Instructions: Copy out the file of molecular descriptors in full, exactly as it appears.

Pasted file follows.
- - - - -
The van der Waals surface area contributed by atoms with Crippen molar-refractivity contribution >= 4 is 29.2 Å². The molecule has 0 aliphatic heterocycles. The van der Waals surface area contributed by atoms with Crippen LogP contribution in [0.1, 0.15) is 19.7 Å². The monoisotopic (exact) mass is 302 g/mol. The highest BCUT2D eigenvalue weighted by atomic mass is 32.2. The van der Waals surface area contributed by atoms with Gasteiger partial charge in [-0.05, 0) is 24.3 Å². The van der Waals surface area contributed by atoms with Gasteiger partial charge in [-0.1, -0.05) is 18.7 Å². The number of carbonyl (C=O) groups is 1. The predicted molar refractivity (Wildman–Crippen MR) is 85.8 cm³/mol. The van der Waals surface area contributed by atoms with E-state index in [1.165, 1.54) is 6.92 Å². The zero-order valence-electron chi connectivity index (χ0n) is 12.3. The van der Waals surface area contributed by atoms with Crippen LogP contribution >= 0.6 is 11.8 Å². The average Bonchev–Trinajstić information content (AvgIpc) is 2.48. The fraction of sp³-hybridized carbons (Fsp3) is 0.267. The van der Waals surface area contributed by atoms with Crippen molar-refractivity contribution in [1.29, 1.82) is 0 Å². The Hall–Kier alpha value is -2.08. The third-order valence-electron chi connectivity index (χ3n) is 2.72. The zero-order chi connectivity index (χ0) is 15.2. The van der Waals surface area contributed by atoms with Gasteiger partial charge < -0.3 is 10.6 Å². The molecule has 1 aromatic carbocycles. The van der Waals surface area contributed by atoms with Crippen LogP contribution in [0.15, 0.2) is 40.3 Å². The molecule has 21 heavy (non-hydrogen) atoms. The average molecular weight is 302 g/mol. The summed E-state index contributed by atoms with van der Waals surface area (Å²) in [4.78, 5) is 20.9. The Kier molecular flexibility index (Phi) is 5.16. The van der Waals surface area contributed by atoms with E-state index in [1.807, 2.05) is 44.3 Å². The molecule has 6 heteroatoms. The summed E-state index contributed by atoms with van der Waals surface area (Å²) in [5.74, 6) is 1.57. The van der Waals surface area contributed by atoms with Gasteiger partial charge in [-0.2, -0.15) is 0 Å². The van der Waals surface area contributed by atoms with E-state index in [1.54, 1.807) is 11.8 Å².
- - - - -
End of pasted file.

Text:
The van der Waals surface area contributed by atoms with Crippen molar-refractivity contribution >= 4 is 29.2 Å². The molecule has 0 aliphatic heterocycles. The van der Waals surface area contributed by atoms with Crippen LogP contribution in [0.1, 0.15) is 19.7 Å². The monoisotopic (exact) mass is 302 g/mol. The highest BCUT2D eigenvalue weighted by atomic mass is 32.2. The van der Waals surface area contributed by atoms with Gasteiger partial charge in [-0.05, 0) is 24.3 Å². The van der Waals surface area contributed by atoms with Gasteiger partial charge in [-0.1, -0.05) is 18.7 Å². The number of carbonyl (C=O) groups is 1. The predicted molar refractivity (Wildman–Crippen MR) is 85.8 cm³/mol. The van der Waals surface area contributed by atoms with E-state index in [1.165, 1.54) is 6.92 Å². The zero-order valence-electron chi connectivity index (χ0n) is 12.3. The van der Waals surface area contributed by atoms with Crippen LogP contribution >= 0.6 is 11.8 Å². The average Bonchev–Trinajstić information content (AvgIpc) is 2.48. The fraction of sp³-hybridized carbons (Fsp3) is 0.267. The van der Waals surface area contributed by atoms with Crippen molar-refractivity contribution in [1.29, 1.82) is 0 Å². The Hall–Kier alpha value is -2.08. The third-order valence-electron chi connectivity index (χ3n) is 2.72. The zero-order chi connectivity index (χ0) is 15.2. The van der Waals surface area contributed by atoms with Gasteiger partial charge < -0.3 is 10.6 Å². The molecule has 1 aromatic carbocycles. The van der Waals surface area contributed by atoms with Crippen LogP contribution in [0.15, 0.2) is 40.3 Å². The molecule has 21 heavy (non-hydrogen) atoms. The average molecular weight is 302 g/mol. The summed E-state index contributed by atoms with van der Waals surface area (Å²) in [4.78, 5) is 20.9. The Kier molecular flexibility index (Phi) is 5.16. The van der Waals surface area contributed by atoms with E-state index in [1.807, 2.05) is 44.3 Å². The molecule has 6 heteroatoms. The summed E-state index contributed by atoms with van der Waals surface area (Å²) in [5.74, 6) is 1.57. The van der Waals surface area contributed by atoms with Gasteiger partial charge in [-0.2, -0.15) is 0 Å². The van der Waals surface area contributed by atoms with E-state index in [1.54, 1.807) is 11.8 Å².